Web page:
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Gay marriage, courts and the 'tyranny of the majority'

Gay marriage, courts and the 'tyranny of the majority'
Gregory Enke and spouse Ariel Ulloa celebrate after getting married at the Salt Lake County clerk's office in Salt Lake City on Monday. (Rick Bowmer / Associated Press)

On a few hot-button topics, what draws the most spirited reader reactions are letters from other readers. On gun control, for example, letters calling for more restrictive firearms laws often provoke readers who disagree to pen point-by-point rebuttals.

So it goes with marriage. On Wednesday, we published a letter from Santa Barbara reader Nathan Post lamenting the U.S. Supreme Court's decision to pass on appeals from states whose bans on same-sex marriages had been overturned in lower courts. Post decried what he called the judicial activism that nullified the votes of 7 million-plus Californians that enacted Proposition 8 and the wishes of residents in other states.

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In response to Post, several readers wrote in defense of same-sex marriage. Here are some of their letters.

David Sears of Playa del Rey bemoans the "tyranny of the majority":

I am sick of claims that the "will of the people" is being trampled by court decisions invalidating voter-approved bans on same-sex marriage. For gay people denied this basic right by popular vote, the will of the people becomes the tyranny of the majority, something our courts are supposed to guard against.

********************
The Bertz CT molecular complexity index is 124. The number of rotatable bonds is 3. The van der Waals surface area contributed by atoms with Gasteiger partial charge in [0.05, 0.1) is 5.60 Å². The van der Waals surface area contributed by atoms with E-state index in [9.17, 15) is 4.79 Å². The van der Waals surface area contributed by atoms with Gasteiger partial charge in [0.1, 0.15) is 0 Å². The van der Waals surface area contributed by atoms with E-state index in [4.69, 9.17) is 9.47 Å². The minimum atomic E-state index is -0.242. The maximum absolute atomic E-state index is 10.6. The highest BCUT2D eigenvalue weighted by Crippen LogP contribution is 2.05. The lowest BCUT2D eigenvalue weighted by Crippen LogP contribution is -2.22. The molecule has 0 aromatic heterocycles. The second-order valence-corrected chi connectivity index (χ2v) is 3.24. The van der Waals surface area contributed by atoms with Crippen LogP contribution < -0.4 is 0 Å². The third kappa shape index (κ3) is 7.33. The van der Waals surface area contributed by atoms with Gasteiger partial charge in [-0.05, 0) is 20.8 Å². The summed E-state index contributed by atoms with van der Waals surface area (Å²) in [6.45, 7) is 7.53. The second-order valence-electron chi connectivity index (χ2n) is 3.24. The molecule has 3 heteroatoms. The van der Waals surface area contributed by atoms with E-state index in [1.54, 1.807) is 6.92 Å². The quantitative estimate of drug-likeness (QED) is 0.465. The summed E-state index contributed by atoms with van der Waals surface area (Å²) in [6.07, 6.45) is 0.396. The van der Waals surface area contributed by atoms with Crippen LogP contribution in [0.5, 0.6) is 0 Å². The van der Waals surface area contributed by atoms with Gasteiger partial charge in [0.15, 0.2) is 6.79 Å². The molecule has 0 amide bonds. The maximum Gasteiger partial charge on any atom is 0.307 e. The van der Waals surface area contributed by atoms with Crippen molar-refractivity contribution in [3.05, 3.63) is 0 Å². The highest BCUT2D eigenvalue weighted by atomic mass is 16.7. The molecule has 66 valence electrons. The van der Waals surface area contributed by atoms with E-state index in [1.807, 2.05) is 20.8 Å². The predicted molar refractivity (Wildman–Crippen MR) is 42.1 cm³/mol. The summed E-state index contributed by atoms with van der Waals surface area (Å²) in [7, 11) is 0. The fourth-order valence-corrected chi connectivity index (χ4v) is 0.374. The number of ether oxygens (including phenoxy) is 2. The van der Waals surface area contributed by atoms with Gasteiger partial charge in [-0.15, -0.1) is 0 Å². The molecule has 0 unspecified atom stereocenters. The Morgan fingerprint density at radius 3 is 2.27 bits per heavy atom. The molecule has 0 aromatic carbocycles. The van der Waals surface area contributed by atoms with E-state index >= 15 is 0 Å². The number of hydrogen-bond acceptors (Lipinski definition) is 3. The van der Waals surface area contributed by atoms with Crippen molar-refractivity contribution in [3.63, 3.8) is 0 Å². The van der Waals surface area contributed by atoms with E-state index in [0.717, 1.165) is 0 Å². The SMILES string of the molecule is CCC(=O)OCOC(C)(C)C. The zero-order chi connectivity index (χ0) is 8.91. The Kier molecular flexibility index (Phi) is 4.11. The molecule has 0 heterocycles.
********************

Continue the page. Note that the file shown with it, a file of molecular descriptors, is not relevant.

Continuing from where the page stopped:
There is no legitimate reason to deny civil marriage rights to two same-sex adults. After all, the sky has remained firmly in place in countries and states that permit gay marriage, some of which have done so for considerable lengths of time with none of the dire consequences to society claimed by opponents.

Palm Desert resident Rebecca Hertsgaard talks disenfranchisement:

Post complained that an "overzealous judiciary" had effectively disenfranchised more than 7 million people. At least federal Judge Vaughn R. Walker, whose decision was beautifully rendered, had the ethical understanding and compassion that 7 million voters apparently did not.

I wonder if Post would feel "disenfranchised" if 7 million people voted to ban anyone named Nathan Post from marrying whomever he wished? Does he care about all the same-sex couples who were disenfranchised by those 7 million voters?

Our Constitution ostensibly grants equality to all. It appears, however, that, perhaps in Orwellian fashion, some people are more "equal" than others.

Roberta Quiroz of Los Angeles clarifies the judiciary's role:

The responsibility of the Supreme Court is not to uphold the will of the people; it is to determine whether a law is constitutional.

Multiple state and federal courts have determined that same-sex couples are entitled to the same benefits of marriage as mixed-sex couples. This is the meaning of the 14th Amendment, which promises equal protection under the law. Laws banning same-sex marriage are against the U.S. Constitution, regardless of how people have voted.

It may be true, as Post says, that it would be better for social changes to come about at the ballot box. But that's not what the Constitution calls for.

Follow the Opinion section on Twitter @latimesopinion

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